IDEAS home Printed from https://ideas.repec.org/
MyIDEAS: Login to save this paper or follow this series

On the Dynamics of Trade Patterns

  • Andrea Brasili

    (Banca Intesa)

  • Paolo Epifani

    (Bocconi University CESPRI)

  • Rodolfo Helg

    (Cattaneo University LIUC)

In this paper we analyse the dynamics of trade patterns in the six largest industrialised countries and in eight fast growing Asian economies. For each of these countries we study the shape of the sectoral distribution of an index of trade specialisation and its evolution over time. Our analysis shows a marked difference between the advanced and the emerging countries as far as the degree of persistence is concerned: the former have in fact a highly persistent trade pattern, whereas the latter show a rapidly changing trade specialisation. However, the two groups of countries are more similar as far as the evolution of the degree of specialisation is concerned: although emerging countries are still more specialised than the industrialised countries, both groups show a tendency toward a reduced polarisation and a more symmetric distribution of the specialisation index. This evidence is in line with the traditional trade theory, in which changing comparative advantage is the determinant of a changing trade pattern. On the contrary, this evidence does not support the idea that self- reinforcing mechanisms are prominent in international trade specialisation.

If you experience problems downloading a file, check if you have the proper application to view it first. In case of further problems read the IDEAS help page. Note that these files are not on the IDEAS site. Please be patient as the files may be large.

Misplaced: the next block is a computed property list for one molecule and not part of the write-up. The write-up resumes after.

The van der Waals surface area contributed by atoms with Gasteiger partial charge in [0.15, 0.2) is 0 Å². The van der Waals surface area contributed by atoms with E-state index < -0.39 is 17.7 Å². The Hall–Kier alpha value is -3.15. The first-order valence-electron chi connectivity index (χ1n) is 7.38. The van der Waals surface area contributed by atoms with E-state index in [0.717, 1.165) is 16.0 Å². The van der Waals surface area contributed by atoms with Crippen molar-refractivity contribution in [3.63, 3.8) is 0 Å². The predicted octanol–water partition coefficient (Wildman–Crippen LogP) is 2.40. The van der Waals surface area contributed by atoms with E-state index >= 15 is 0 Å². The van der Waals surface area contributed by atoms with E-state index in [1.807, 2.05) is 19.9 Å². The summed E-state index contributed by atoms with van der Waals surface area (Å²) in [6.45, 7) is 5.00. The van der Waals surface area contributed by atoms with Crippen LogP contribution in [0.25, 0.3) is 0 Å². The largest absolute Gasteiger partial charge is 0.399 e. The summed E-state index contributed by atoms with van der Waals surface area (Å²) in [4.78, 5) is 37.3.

File URL: http://128.118.178.162/eps/it/papers/0004/0004006.pdf
Download Restriction: no

Paper provided by EconWPA in its series International Trade with number 0004006.

as
in new window

Length: 33 pages
Date of creation: 27 Aug 2000
Date of revision:
Handle: RePEc:wpa:wuwpit:0004006
Note: Type of Document - Acrobat PDF; prepared on IBM PC ; to print on HP/PostScript/Franciscan monk; pages: 33 ; figures: included
Contact details of provider: Web page: http://128.118.178.162

References listed on IDEAS
Please report citation or reference errors to , or , if you are the registered author of the cited work, log in to your RePEc Author Service profile, click on "citations" and make appropriate adjustments.:

as in new window
  1. Grossman, Gene M & Helpman, Elhanan, 1990. "Comparative Advantage and Long-run Growth," American Economic Review, American Economic Association, vol. 80(4), pages 796-815, September.
  2. P Krugman & Anthony J. Venables, 1993. "Intergration," CEP Discussion Papers dp0172, Centre for Economic Performance, LSE.